Going the distance
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The Olympic gold medal continues to signify the epitome of athletic greatness.
Although the modern games have been tainted by bureaucratic bungles, governmental interference, and cheating through the use of performance enhancing drugs, the games continue to have a certain allure.
As we examine the lives of the gold medal winners, especially in track and field with which I'm familiar having completed 14 marathons, there are three consistent themes from which each of us can profit as our lives unfold.
Some wise poet made the comment, "Most men live lives of quiet desperation." This is so true, so what can we learn from those few who have won the gold medal, especially in track and field? Well, here goes.
- A fanatical, maniacal, almost diabolical hunger, desire, and tenacity to be the best in the world. Each made a psychological covenant to be all in. Nothing short of a gold medal would satisfy that inner hunger.
- A willingness to do whatever it would take to win. In almost every case, the athletes left their communities, their countries, their comfort zone, and went to a relatively obscure area where they would not be recognized and could train in isolation. Usain Bolt, the fastest man in the world, is from Jamaica. He trained in obscurity. He had a security guard, a masseuse, his strength and conditioning coach, and his mentor fine tuning his craft. Many East African distance runners have left home and trained in U.S. mountain states.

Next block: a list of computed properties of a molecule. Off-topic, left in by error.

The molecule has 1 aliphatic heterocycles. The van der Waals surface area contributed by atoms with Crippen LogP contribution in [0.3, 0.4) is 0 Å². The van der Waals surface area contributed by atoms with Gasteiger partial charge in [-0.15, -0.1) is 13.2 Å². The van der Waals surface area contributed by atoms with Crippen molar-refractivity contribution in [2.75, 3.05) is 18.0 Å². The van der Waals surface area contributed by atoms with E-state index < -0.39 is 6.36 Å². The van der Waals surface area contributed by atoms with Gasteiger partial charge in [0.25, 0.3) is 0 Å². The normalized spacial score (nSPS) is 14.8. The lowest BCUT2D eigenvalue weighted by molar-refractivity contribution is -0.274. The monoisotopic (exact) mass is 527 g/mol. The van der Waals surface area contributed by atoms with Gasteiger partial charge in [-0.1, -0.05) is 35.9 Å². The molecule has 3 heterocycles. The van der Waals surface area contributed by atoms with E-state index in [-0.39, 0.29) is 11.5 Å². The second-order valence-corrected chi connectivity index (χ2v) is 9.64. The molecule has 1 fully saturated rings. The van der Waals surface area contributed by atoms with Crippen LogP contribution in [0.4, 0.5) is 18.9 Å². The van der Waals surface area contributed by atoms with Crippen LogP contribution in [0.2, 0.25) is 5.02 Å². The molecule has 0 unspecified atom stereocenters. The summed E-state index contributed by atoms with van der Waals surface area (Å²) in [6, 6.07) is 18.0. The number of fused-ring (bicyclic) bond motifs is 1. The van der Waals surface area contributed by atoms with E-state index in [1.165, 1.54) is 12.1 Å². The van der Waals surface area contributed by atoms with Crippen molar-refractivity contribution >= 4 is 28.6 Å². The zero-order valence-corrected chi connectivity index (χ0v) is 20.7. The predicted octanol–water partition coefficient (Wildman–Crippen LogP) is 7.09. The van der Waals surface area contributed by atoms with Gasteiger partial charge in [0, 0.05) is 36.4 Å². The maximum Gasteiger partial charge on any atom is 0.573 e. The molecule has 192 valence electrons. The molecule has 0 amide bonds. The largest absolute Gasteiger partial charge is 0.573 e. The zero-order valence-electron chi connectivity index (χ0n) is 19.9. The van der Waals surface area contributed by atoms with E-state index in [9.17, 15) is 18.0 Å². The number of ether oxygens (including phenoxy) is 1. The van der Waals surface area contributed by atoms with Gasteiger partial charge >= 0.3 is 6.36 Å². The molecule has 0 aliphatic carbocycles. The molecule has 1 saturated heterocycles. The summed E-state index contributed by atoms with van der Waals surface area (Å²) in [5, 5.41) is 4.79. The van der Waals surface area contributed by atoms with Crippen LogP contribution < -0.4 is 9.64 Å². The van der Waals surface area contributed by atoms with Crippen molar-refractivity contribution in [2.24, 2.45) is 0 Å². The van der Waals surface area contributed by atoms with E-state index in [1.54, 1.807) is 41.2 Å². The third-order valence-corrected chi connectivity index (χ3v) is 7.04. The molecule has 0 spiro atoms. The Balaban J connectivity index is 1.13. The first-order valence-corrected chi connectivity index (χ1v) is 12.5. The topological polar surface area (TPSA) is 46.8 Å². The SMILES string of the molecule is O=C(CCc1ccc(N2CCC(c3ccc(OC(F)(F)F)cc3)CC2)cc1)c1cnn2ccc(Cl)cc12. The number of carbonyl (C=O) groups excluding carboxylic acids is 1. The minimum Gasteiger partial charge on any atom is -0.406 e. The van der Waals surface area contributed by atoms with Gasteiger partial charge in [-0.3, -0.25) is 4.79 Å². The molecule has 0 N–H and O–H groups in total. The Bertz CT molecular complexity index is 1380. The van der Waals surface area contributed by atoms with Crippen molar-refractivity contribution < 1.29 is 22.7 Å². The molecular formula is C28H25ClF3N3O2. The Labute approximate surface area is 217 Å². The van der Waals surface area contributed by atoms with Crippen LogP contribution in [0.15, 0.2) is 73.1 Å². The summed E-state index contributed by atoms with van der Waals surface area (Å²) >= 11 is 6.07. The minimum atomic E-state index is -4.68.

- Nothing was left to chance. Each of these performers visualized how the event would unfold. They clearly knew the tactics and strategies of their adversaries, and they put themselves in a space to bring home the gold.
They were willing to pay an incredible price that most of us could not fathom to win the gold medal. Most of us don't have their tenacity, talent, or resources, but we are well advised to follow those characteristics if we wish to become "the best in show."
Join the discussion at #Stress.
Sept. 03, 2016